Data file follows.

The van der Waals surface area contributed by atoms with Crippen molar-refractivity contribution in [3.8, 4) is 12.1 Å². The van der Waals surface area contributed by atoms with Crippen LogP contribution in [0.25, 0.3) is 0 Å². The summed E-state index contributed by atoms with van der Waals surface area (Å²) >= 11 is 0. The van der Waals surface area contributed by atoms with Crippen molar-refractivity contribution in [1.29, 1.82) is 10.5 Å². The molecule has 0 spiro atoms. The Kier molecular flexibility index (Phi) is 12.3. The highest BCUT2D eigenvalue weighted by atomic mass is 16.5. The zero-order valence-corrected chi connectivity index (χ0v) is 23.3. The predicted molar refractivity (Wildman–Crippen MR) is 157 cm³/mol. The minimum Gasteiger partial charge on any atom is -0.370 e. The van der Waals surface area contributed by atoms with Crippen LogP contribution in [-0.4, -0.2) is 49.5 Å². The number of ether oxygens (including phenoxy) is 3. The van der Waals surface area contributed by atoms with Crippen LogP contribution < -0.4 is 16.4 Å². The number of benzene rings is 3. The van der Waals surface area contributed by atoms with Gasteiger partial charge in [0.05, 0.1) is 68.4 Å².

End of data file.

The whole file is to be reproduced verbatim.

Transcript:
The van der Waals surface area contributed by atoms with Crippen molar-refractivity contribution in [3.8, 4) is 12.1 Å². The van der Waals surface area contributed by atoms with Crippen LogP contribution in [0.25, 0.3) is 0 Å². The summed E-state index contributed by atoms with van der Waals surface area (Å²) >= 11 is 0. The van der Waals surface area contributed by atoms with Crippen molar-refractivity contribution in [1.29, 1.82) is 10.5 Å². The molecule has 0 spiro atoms. The Kier molecular flexibility index (Phi) is 12.3. The highest BCUT2D eigenvalue weighted by atomic mass is 16.5. The zero-order valence-corrected chi connectivity index (χ0v) is 23.3. The predicted molar refractivity (Wildman–Crippen MR) is 157 cm³/mol. The minimum Gasteiger partial charge on any atom is -0.370 e. The van der Waals surface area contributed by atoms with Crippen LogP contribution in [-0.4, -0.2) is 49.5 Å². The number of ether oxygens (including phenoxy) is 3. The van der Waals surface area contributed by atoms with Crippen LogP contribution < -0.4 is 16.4 Å². The number of benzene rings is 3. The van der Waals surface area contributed by atoms with Gasteiger partial charge in [0.05, 0.1) is 68.4 Å².